|Pavé Tile's Blue Delft Tile Children at Play - Original Painting|
The second Delft Tile like Collection Pavé Tile offers is "Cuisine de Monet - 18th Century Tiles from Rouen". In the 18th Century in Rouen, France, ateliers set-up shop recreating in their own way, the Chinese porcelain that had been entering their country via Holland via the Dutch East India Trading Company. Instead of concentrating on figures, the French manufactures of Rouen were taken with geometrics. At the time, Monet lived 45 minutes south of Rouen, in Giverny - and thus the history began between Monet's Kitchen and the famous porcelain-like blue and white tiles from Rouen. Pavé Tile will offer an array of geometrics for this Delft Tile like Collection - and although the designs originate from the 18th Century, there is a modern aesthetic that exudes from these blue and white geometric tiles.
As I was researching Delft Tile on-line, I found a blog from Attic Mag entitled: Delft Tile Kitchen Style, where she writes, "I keep expecting to read that it’s passé. Instead, iconic cobalt blue-and-white Dutch tiles continue to be chosen for kitchens whether the ceramics are made in Morocco, Texas, France or The Netherlands. While the look screams ‘traditional’ it always feels fresh. Plus, there are so many variations in the motifs – including genre figures, animals, florals, abstracts, geometrics, landscapes, Chinoiserie – it works with a majority of architectural and cabinet styles."
In another article from Big Bossy Color Blog, Annie Elliott has written an article following the South Beach Mondrian Hotel entitled: The South Beach Mondrian Hotel - the Dutch Thing. She writes," Marcel Wanders design for the Mondrian hotel in South Beach...apart from the fact that designing a hotel like a Mondrian painting would be well, kind of dreadful, the designer gives us the Dutch connection – and a wink and a nod – in another way. Mr. Wanders, from the Netherlands, pays homage to the artist Piet Mondrian, ALSO from the Netherlands, not through primary colors and right angles, but by exploding a quintessential Dutch design element: delft tile."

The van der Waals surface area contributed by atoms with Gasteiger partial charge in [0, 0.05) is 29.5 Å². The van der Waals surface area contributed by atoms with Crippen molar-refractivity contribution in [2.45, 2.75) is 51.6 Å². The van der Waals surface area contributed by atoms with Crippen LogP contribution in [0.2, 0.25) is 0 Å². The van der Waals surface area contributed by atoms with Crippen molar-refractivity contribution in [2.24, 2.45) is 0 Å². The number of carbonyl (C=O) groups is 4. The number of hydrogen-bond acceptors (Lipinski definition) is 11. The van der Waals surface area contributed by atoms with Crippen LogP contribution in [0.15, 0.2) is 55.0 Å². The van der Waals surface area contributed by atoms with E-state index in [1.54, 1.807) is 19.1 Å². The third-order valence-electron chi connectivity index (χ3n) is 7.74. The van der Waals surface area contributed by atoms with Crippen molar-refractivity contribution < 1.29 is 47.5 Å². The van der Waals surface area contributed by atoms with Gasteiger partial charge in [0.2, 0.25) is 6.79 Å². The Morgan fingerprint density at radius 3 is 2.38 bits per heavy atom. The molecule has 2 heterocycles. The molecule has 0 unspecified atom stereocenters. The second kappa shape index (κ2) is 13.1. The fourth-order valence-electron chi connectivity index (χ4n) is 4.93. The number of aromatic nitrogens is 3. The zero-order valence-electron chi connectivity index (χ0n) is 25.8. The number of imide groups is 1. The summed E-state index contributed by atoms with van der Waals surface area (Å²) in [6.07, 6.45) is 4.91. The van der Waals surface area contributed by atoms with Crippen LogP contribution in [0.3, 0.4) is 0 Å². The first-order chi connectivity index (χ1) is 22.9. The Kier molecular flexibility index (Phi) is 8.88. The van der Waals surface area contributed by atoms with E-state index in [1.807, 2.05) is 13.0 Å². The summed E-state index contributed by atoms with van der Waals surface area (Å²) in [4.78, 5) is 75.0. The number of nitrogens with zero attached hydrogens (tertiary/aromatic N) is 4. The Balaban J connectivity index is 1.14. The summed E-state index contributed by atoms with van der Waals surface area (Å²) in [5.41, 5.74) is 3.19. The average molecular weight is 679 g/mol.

|Inside the Mondrain Hotel, each room has it's own kitchen exploding with Delft Tile|
Yes...thank you, Annie for seeing that! Delft Tile is meant to be used in continuous pattern and yes...it can rival the sleekest subway tile of modern decor - for it's the whimsy and warmth that contrasts splendidly with the cool lines of contemporary aesthetic. There in lies the point of my blog - Delft Tile has a legacy - a continued legacy that feels at home in historic and modern decor.
To finish my blog, I will show you some final photos of various Delft Tile Kitchens I found along the way.
|Quiet, contemporary kitchen becomes more warm and inviting with it's Delft Tile Backspalsh.|
|A Classic Americana White Kitchen, bianco carrara marble counterops, French oak flooring and Delft Tile back splash - so lovely.|
|La Cornue Range pops surrounded by the Blue Delft Tile backsplash.|
|A gorgeous French Reclaimed Terra Cotta Tile Tomette Floor with a patterned back splash motif - the legacy of Claude Monet? And the reclaimed French terra cotta parefeuille on the ceiling - fantastic. Texture and pattern done so right.|
|Mixing French Reclaimed Terra Cotta Tomette Tile with a sleek black and white contemporary aesthetic|